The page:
For this assignment, I was grouped with Helen and Xiaoyu with the task of creating a one-minute sound piece. We went through various options, and minor disagreements pertaining to song choices and language barriers, before settling on using the vocals of one song with the instrumentals of another, and adding our own instrumentals using GarageBand. As Helen and Xiaoyu wanted to use Taylor Swift’s Our Song, which Xiaoyu had her friend Lily sing so she could record it using the field equipment, they decided to let me choose the background track, which actually turned out to be difficult. We were hard put trying to find a song that fit with the vocals, but it turned out Lily had sung it so casually that it seemed impossible; I tried Intro by The xx, Animus Vox by The Glitch Mob, Summer by Joe Hisaishi, This Is How We Do by Katy Perry, and even My Heart Will Go On from Titanic. It was becoming clear though, that slower songs fit better with the vocals, so eventually I decided to try Where Is My Mind, by The Pixies – it was still a bit too harsh; we needed something softer. So I ended up looking up other versions of Where Is My Mind, and found a piano cover that fit almost perfectly and sounded great. By this time, though, we thought it would be better to have Helen sing the song again and record it with the field equipment whilst listening to the background music so that sorting out the volumes and tones would be easier. We took out a field recorder, but it didn’t turn on, so Helen and Xiaoyu simply used the built-in microphones on one of their laptops to record it, and then the instrumentals were added and many edits were made until it turned out the way it was. It sounded pretty great! My job was centered more around getting the background music to fit and sound harmonious with the vocals, which required a lot of moving things around and re-listening and timing, than recording or playing the GarageBand instruments, and I think it was an interesting experience; it was nice to learn different ways to edit music in different software. During the critiquing class, we were given the suggestion of fading the music in after the vocals ended, and starting the song out a little softer, so Xiaoyu and I made those edits – and now our piece is complete.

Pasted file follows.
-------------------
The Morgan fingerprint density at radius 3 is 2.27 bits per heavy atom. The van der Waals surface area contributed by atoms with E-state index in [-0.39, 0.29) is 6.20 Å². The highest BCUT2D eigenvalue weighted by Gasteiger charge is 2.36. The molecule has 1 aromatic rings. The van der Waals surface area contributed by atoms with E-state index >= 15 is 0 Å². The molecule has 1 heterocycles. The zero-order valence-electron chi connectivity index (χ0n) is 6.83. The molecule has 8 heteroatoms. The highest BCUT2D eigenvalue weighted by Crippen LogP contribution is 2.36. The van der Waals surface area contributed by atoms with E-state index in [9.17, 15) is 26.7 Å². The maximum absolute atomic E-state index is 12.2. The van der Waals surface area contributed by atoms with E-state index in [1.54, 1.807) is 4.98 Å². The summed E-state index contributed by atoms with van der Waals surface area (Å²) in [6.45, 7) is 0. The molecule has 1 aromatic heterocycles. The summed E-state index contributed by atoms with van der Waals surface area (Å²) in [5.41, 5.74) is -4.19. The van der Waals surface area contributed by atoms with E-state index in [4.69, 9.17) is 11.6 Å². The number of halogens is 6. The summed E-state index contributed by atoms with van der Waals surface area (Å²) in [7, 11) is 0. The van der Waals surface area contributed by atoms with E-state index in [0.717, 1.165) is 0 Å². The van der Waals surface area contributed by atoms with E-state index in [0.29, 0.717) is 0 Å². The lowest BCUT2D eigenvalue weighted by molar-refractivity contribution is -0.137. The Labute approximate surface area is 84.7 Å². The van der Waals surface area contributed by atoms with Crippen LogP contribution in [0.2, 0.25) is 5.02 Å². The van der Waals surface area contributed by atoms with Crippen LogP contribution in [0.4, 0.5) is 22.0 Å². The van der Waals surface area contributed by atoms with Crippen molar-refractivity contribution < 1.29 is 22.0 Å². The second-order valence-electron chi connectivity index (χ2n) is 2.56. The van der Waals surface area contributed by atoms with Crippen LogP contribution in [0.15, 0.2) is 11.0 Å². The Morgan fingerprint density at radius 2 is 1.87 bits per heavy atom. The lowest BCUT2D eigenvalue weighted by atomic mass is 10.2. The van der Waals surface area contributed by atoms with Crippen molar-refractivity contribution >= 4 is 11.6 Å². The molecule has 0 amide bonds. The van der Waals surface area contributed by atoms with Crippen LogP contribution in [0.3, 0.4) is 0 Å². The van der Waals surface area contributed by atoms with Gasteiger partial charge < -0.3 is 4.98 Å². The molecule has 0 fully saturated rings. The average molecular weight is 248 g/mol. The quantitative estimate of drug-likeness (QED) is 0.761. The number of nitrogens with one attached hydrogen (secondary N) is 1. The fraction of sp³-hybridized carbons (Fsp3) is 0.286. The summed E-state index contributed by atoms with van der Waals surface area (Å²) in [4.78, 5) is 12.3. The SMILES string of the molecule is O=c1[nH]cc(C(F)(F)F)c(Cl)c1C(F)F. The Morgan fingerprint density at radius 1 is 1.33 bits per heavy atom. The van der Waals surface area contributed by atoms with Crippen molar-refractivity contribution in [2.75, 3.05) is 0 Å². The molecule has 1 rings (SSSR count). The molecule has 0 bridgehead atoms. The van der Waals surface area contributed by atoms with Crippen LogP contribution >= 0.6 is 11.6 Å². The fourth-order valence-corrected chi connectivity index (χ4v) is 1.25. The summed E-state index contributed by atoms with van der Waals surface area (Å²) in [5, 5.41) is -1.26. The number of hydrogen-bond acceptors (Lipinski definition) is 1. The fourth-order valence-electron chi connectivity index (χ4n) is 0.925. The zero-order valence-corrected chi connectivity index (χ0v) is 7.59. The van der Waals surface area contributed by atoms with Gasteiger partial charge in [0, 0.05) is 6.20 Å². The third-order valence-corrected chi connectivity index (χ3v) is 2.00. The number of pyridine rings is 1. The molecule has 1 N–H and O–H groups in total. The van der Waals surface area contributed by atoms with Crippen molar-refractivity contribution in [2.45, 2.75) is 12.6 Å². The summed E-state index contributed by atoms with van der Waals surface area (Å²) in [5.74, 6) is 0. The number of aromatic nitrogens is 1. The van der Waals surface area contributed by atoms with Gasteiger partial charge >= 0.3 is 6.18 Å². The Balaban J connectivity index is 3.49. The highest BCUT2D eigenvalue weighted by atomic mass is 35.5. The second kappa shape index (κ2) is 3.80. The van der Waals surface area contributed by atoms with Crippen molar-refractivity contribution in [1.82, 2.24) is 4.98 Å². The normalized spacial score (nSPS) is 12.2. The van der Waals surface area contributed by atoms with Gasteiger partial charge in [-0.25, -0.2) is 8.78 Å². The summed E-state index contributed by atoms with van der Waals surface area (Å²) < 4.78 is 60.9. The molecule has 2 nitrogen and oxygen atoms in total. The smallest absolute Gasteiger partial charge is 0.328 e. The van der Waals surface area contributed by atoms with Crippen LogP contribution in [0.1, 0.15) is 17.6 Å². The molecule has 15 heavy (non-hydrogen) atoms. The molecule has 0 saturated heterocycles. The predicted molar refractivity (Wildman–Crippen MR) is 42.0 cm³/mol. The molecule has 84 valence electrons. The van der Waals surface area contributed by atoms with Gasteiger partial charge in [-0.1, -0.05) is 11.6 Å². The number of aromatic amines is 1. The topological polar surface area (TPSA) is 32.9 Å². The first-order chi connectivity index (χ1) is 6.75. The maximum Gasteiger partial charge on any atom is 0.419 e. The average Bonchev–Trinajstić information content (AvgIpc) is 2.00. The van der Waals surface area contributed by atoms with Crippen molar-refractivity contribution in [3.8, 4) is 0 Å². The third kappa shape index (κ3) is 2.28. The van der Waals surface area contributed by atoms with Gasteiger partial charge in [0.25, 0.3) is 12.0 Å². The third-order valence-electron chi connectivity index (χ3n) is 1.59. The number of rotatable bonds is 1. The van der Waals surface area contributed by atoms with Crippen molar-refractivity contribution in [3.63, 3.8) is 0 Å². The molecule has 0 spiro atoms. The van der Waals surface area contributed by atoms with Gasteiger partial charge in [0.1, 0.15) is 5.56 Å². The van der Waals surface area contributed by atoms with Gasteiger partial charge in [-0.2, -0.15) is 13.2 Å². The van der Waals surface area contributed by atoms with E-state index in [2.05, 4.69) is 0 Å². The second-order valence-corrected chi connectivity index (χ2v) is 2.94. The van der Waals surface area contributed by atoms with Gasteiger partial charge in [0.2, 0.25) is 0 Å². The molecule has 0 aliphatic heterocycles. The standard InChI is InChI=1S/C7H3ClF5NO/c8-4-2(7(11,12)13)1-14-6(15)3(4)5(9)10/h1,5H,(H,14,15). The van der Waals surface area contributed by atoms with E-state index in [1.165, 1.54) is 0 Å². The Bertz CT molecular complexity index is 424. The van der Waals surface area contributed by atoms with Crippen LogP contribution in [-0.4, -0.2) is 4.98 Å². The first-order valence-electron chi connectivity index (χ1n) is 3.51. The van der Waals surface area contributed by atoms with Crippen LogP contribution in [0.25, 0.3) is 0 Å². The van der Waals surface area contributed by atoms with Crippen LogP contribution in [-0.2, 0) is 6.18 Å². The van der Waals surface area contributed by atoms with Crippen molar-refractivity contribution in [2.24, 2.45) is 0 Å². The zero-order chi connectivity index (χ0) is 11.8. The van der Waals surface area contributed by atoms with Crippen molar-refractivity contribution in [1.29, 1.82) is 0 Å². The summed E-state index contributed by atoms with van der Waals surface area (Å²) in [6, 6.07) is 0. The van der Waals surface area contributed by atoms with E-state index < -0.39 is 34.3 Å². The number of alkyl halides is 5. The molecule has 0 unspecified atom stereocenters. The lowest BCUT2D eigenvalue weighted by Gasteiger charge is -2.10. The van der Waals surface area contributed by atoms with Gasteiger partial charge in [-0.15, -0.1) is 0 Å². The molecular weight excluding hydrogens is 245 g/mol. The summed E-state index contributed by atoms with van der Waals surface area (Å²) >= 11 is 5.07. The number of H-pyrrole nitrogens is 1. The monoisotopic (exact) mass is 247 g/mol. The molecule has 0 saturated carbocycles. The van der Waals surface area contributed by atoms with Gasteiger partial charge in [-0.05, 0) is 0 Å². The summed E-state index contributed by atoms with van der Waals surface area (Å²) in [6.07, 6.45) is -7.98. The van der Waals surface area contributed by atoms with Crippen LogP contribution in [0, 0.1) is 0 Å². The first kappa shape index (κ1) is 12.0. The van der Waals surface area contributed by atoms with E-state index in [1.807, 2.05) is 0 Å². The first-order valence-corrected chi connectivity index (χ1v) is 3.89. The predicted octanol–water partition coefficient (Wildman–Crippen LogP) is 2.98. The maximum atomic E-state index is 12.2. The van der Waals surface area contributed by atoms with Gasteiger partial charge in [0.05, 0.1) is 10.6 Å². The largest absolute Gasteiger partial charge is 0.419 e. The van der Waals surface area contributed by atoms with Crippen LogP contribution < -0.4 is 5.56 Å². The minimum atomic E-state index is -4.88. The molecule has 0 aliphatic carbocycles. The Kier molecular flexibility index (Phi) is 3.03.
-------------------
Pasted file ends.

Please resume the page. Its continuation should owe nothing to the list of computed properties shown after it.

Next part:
Helen’s Reflection
I recorded the vocals, edited them in Audition (amplifying, enhancing the vocals, & analog delay), and played the software instruments (acoustic guitar & clarinet solo) in GarageBand. It was easy for me to learn Our Song and adapt it to the soundtrack Where Is My Mind. But I spent a lot more time and effort in GarageBand. There were no other utilities, so I had to listen and figure out the exact tones and play them accordingly.

I learnt much in these days’ classes. I tried recording devices. I tried all three software and learned about the different functions they have. I recognized the necessity and power of the remix. I learnt about how to make an audio interview (especially the point that the transition from noise to quietness indicates that the interview officially starts). In the critiquing class, I knew it was important to make the volume diverse.

Additionally, we had some disagreements on song choices, and even the theme and elements of our project last Friday, which should be avoided next time. The language appeared to be a huge problem as well, since there were so many musical terms. I should have been prepared.

Xiaoyu’s Reflection
For the sound piece, we decided to make a remix of Taylor Swift’s Our Song. At first, I used a field recorder to record the song sung by Lily. Helen and I cut some popping sounds with Audacity. However, when we were trying to find new background music that could fit Lily’s song, it turned out that Lily sang it so casually that even the most suitable background music failed to match it. Therefore, Helen sang it again with the background music that Ferwa chose. I really like the remix, and especially Helen’s company. After the class criticism, I edited the ending part of the sound in GarageBand so that it can fade in gradually.

For this group assignment I mainly explored GarageBand (looping, instrument, volume). It’s an easy software with powerful built-in functions. I should have explored Audition more to see whether some effects are easier to be achieved with another software.

Making A Comic – More Photoshop

Our second project was to create a comic in Photoshop; this time, I worked with Ian and Ellie. To start with, we brainstormed ideas and pretty much added a lot of the very random things that came up in conversation, which resulted in an extraordinarily weird comic – click on the image to enlarge it:

Sorry-About-The-Resolution

Our resolution ended up being inadequate. Sorry, people.

Here are some of the images that we used in the process:

tophet 3972_Wilco410495 de blobs grass kidfoot shanglow

 

Overall, making Sorry About the Resolution was an interesting experience, considering how many times we changed the elements of the story. Our feedback from Marianne and the class upon presenting the comic was useful, suggestions including maintaining some consistency in the appearance of the characters to prevent confusion and better ways to utilize the space and speech boxes. The arrangement of the comic also caused some confusion to others reading it, interrupting its flow, which could be fixed with some repositioning of the pieces in question.

Photoshop Project – iPhone 6

For our first Photoshop project, I worked with Jack and Cindy to create an image depicting the iPhone 6, a parody, so to speak, of its tagline ‘Bigger than Bigger’.
The final version of our image can be seen below.
iPhone Commercial Final

We worked by passing the original image around until we had edited it twice each, creating folders for ourselves in the .psd file as we went, so that we could easily separate our work to present it. First off, Cindy started by taking the original image – shown below as Version 0.1 – from Apple’s website.
iPhone Commercial Ver. 0.1